The v7.0.2 update was itself meant to resolve earlier lockscreen vulnerabilities. The person credited with discovering the new bug, Dany Lisiansky, notes that he also recently found a v7.0.2 vulnerability allowing someone to skip the lockscreen via Siri or Voice Control and access photos, emails, and messages. Apple has had a recurring problem with new versions of iOS enabling lockscreen bypasses, which it then has to quickly close.

Source: Electronista

Apple Patent Reveals Swype-like Keyboard

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Android users are probably familiar with the Swype keyboard which basically allows users to type on their phones just by swiping (or “swyping”) between characters versus pecking at individual letters one at a time. In fact one iOS developer has event attempted to port Swype onto iOS devices although it didn’t exactly take off. However it seems that Apple did think about keyboard alternatives back in the day, and thanks to a recent patent that was published, it looks like Apple’s idea was pretty similar to Swype. According to the patent filing, it was filed for back in 2007 which is the same year that the first iPhone debuted, suggesting that Apple was already looking for keyboard alternatives for touchscreen devices back in the day.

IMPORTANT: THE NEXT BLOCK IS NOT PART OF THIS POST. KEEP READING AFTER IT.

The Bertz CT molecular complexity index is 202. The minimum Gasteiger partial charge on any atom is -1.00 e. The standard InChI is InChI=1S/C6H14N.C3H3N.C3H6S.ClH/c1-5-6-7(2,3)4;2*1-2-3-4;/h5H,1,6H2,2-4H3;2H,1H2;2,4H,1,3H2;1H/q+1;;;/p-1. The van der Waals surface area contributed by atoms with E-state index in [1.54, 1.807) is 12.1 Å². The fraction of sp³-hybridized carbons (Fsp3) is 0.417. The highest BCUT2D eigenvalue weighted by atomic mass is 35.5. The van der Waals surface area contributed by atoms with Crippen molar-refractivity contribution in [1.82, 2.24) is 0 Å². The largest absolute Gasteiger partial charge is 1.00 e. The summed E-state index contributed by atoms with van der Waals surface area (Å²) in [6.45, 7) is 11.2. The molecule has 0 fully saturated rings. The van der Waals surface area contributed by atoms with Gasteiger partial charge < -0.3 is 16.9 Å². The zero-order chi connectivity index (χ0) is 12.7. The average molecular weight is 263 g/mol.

However given that it’s 6 years later and the only revision to the Apple keyboard on iOS would be its design, it’s safe to say that Apple decided not to pursue this idea, or other keyboard ideas the Cupertino company and its team might have cooked up then. In any case Apple’s keyboard is more than functional and is pretty accurate as far as onscreen keyboards are concerned.

Source: Ubergizmo

How to turn off iOS 7 frequent location tracking and increase your privacy

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By default, iOS 7 will track and record places that you visit most often to provide better location-based data such as in the Today summary of Notification Center. If you value your privacy more than you do location-based data, you can turn the feature off. Turning off features like these can also help save a bit of battery life too.

Here’s how:

1. Launch the Settings app from the Home screen of your iPhone or iPad.

2. Tap on Privacy.

3. Now tap on Location Services at the top.

4. Towards the bottom of the next screen, tap on System Services.

5. Again, towards the bottom of the next page, tap on Frequent Locations.